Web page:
Cholesterol in unusual places

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Proceedings titleJournal Of Physics
ConferenceInternational Conference on Neutron Scattering 2009, May 3-7, 2009, Knoxville, Tennessee
Pages14; # of pages: 4
AbstractCholesterol is an essential component of mammalian cells, and is required for building and maintaining cell membranes, regulating their fluidity, and possibly acting as an antioxidant. Cholesterol has also been implicated in cell signaling processes, where it has been suggested that it triggers the formation of lipid rafts in the plasma membrane. Aside from cholesterol’s physiological roles, what is also becoming clear is its poor affinity for lipids with unsaturated fatty acids as opposed to saturated lipids, such as sphingomyelin with which it forms rafts. We previously reported the location of cholesterol in membranes with varying degrees of acyl chain unsaturation as determined by neutron diffraction studies (Harrcun et al 2006 Biochemistry 45, 1227; Harroun et al 2008 Biochemistry 47, 7090). In bilayers composed of phosphatidylcholine (PC) molecules with a saturated acyl chain at the sn-1 position or a monounsaturated acyl chain at both sn-1 and sn-2 positions, cholesterol was found in its much-accepted “upright” position. However, in dipolyunsaturated 1,2-diarachidonyl phosphatidylcholine (20:4-20:PC) membranes the molecule was found sequestered in the centre of the bilayers. In further experiments, mixing 1-palmitoyl-2-oleoyl phosphatidylcholine (16:0-18:1PC) with 20:4-20:4PC resulted in cholesterol reverting to its upright orientation at approximately 40 mol% 16:0-18:1 PC. Interestingly, the same effect was achieved with only 5 mol% 1,2-dimyristoyl phosphatidylchoile (14:0-14:0PC).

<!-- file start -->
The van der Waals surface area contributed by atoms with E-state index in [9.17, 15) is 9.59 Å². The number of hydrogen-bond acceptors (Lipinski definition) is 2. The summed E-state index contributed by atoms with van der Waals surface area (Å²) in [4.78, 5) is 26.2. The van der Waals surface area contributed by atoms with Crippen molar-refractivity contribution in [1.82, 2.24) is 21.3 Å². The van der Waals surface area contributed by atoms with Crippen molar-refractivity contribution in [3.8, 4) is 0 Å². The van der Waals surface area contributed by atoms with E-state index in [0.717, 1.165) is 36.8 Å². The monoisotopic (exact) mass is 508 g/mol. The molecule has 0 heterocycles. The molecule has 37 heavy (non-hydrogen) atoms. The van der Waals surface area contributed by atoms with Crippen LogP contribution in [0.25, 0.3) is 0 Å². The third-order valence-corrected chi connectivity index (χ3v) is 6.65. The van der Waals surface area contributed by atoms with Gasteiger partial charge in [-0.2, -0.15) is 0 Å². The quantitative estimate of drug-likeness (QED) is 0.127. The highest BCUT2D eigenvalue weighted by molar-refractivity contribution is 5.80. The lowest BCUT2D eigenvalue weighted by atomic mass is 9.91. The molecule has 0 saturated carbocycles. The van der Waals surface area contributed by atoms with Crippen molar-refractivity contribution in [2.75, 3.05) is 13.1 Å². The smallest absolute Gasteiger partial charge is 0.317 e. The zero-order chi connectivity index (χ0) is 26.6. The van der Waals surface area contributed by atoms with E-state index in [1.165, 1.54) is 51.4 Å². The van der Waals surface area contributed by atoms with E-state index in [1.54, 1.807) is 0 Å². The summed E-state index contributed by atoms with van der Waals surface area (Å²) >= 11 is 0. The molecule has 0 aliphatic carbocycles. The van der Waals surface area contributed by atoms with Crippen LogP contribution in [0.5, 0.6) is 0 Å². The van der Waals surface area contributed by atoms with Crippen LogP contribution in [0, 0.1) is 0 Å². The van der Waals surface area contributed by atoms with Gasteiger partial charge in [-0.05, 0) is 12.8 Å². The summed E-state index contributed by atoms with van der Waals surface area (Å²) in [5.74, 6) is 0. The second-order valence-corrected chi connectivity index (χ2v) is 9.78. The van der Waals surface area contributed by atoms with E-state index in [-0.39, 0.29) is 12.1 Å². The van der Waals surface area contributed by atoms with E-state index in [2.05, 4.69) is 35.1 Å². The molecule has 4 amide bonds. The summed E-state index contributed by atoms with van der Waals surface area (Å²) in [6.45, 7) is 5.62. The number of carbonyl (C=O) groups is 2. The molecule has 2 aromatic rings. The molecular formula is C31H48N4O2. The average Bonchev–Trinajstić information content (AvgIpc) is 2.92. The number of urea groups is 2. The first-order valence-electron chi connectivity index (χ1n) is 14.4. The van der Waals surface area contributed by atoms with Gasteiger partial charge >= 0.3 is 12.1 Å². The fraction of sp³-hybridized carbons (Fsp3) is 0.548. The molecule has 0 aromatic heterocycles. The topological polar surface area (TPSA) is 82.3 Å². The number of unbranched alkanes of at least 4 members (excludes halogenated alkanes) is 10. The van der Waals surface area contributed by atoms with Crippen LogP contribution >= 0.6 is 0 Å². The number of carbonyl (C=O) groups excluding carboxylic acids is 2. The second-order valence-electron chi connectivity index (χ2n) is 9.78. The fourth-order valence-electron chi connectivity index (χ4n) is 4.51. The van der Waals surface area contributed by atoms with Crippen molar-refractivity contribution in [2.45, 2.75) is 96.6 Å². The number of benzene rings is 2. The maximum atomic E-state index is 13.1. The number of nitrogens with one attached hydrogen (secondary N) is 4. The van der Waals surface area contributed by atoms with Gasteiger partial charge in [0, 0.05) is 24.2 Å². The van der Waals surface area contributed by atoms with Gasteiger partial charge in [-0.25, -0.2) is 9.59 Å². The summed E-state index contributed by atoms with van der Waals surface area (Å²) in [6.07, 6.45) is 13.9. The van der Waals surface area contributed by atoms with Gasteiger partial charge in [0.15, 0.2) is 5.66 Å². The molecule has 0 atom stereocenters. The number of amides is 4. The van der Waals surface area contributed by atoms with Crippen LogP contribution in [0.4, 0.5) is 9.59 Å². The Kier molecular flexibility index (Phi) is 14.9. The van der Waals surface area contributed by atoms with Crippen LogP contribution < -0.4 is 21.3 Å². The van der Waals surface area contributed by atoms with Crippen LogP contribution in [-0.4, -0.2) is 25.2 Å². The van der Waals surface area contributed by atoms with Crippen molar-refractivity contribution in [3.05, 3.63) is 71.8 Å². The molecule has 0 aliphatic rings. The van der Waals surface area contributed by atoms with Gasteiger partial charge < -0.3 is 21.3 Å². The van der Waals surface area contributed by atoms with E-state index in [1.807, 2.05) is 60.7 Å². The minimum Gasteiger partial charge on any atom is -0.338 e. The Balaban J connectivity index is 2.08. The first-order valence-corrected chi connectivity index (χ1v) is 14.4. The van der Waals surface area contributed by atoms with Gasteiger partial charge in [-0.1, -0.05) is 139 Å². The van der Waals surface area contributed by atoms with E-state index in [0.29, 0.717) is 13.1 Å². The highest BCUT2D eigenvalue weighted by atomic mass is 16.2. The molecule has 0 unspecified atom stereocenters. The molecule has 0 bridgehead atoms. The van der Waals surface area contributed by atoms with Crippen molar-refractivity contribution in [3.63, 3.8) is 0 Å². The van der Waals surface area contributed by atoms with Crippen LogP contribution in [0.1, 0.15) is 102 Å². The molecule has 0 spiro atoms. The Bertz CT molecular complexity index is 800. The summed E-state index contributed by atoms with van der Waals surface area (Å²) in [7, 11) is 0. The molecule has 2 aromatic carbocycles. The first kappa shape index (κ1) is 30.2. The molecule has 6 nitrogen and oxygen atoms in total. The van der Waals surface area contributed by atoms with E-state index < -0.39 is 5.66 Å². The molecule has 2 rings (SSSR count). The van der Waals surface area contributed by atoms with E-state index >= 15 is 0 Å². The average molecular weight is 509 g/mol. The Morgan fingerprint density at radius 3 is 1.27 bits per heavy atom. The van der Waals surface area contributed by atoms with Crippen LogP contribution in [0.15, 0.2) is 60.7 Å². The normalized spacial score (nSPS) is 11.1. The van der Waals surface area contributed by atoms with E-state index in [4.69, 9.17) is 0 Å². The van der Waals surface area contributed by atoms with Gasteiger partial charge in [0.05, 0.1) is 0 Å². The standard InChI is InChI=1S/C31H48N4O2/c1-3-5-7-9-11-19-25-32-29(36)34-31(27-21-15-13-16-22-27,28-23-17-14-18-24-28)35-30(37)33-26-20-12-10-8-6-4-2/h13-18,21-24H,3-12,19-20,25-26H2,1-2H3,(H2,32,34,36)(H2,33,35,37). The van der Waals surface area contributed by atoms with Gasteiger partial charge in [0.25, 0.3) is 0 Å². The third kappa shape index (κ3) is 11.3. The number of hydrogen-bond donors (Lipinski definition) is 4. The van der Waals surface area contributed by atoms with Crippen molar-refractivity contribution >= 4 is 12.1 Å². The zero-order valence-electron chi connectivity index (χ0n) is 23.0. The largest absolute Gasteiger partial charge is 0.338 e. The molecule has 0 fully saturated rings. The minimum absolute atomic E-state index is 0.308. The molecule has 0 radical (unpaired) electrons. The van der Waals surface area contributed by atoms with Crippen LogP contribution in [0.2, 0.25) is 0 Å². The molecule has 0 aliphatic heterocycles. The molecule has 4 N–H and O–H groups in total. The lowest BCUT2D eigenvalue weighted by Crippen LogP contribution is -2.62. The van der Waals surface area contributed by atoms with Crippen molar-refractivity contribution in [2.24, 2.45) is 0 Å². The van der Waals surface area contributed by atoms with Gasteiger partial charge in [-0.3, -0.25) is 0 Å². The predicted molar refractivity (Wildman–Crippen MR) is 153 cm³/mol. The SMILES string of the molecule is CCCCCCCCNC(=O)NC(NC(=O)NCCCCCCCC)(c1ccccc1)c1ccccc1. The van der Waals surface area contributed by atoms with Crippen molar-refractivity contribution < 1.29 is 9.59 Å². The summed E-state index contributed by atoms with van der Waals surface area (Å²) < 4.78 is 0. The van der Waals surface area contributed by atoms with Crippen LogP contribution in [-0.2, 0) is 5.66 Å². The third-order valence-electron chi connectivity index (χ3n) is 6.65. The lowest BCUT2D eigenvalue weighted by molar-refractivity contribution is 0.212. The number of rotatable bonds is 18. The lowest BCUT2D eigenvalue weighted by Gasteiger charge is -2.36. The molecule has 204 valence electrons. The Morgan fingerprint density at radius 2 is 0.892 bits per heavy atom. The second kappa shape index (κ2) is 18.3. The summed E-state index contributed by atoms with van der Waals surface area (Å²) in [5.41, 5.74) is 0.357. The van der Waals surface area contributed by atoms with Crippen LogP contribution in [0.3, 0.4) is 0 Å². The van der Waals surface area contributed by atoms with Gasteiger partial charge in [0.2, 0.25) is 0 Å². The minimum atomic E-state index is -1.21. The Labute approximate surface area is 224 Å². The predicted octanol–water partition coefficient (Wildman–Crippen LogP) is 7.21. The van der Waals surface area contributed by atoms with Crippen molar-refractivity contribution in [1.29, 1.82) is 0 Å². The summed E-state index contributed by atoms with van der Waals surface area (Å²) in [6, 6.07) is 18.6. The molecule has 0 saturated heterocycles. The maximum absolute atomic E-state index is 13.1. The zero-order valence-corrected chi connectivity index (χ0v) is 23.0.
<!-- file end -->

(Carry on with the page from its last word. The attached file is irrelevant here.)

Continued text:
Publication date
AffiliationNRC Canadian Neutron Beam Centre; National Research Council Canada
Peer reviewedYes
NPARC number16945672
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Record identifier215e8e72-b70d-4af2-ba64-6b170ab7e5b4
Record created2011-03-03
Record modified2016-05-09
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